Investors clampdown on lavish relocation perks ahead of AGM season 

Bosses have been told to wave goodbye to lavish relocation packages as investors ramp up their battle against boardroom excess with a clampdown on perks. 
The Investment Association (IA), the trade body representing Britain’s ?7 trillion funds industry, has fired a letter out to hundreds of company boards outlining shareholder expectations for the next wave of annual general meetings.
In a warning to businesses which will be made public tomorrow, the IA said it expected companies to adhere to some new rules on top of existing requirements such as greater transparency on bonus targets. 
It has called for relocation packages, which can range from lump sums to excessive housing allowances, to be disclosed immediately and only be paid for a limited period.
Investors clampdown on lavish relocation perks ahead of AGM season 

Moya Greene, chief executive officer of Royal Mail Group, had to pay back a ?250,000 housing allowance in 2013
The issue has been a bone of contention for some time, with Moya Greene, Royal Mail’s Canadian chief executive, forced to repay a ?250,000 perk from the company to help her buy a house in 2013, following an intervention from the Government.
Garfunkel’s owner the Restaurant Group, energy giant National Grid and drinks behemoth Diageo are among the companies to have paid out relocation packages this year. National Grid was criticised for giving its chief executive John Pettigrew almost ?500,000 to move to London.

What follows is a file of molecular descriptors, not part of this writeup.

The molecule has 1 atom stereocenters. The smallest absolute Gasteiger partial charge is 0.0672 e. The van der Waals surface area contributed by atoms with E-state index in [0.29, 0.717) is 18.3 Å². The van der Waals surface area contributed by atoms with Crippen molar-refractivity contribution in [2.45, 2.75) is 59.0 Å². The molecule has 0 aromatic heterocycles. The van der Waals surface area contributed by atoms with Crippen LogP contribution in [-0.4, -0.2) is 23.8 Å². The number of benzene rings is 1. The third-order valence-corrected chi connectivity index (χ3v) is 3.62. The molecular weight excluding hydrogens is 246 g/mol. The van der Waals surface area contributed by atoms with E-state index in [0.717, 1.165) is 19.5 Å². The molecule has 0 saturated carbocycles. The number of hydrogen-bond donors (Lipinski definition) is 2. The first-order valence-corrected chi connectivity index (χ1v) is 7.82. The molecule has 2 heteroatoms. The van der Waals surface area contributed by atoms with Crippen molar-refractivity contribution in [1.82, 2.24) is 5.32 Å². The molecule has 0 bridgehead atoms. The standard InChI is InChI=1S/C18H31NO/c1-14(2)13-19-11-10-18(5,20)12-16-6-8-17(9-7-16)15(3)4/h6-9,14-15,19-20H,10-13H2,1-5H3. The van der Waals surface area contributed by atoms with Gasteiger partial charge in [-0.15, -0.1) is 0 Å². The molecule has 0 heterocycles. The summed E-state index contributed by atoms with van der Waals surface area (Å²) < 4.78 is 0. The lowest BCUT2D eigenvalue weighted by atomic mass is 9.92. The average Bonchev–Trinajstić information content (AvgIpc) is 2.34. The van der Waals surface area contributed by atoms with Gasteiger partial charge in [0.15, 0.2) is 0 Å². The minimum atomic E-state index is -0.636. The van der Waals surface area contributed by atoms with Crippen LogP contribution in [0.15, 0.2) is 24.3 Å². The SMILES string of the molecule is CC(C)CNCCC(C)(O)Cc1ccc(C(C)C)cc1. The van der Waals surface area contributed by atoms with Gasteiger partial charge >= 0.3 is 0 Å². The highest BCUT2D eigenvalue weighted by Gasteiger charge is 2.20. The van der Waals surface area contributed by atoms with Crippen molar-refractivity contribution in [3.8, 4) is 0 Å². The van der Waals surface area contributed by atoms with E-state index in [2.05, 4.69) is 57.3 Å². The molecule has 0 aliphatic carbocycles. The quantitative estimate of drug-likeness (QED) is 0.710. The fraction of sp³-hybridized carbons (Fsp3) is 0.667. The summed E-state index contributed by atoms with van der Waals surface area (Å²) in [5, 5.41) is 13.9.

Andrew Ninian of the IA said: “More of these benefits are being misused.”
He added that shareholders object to packages that provide an “ongoing benefit” to the bosses who move. The IA, whose members manage pensions for three quarters of British households, has also called for annual bonus targets to be disclosed within 12 months of payment so that investors can see the link between pay and performance more clearly.
The IA recently told more than 100 companies they will be on a new public “name and shame” register after more than 20pc of shareholders opposed executive pay awards – part of wider government attempts to curb excessive executive pay.
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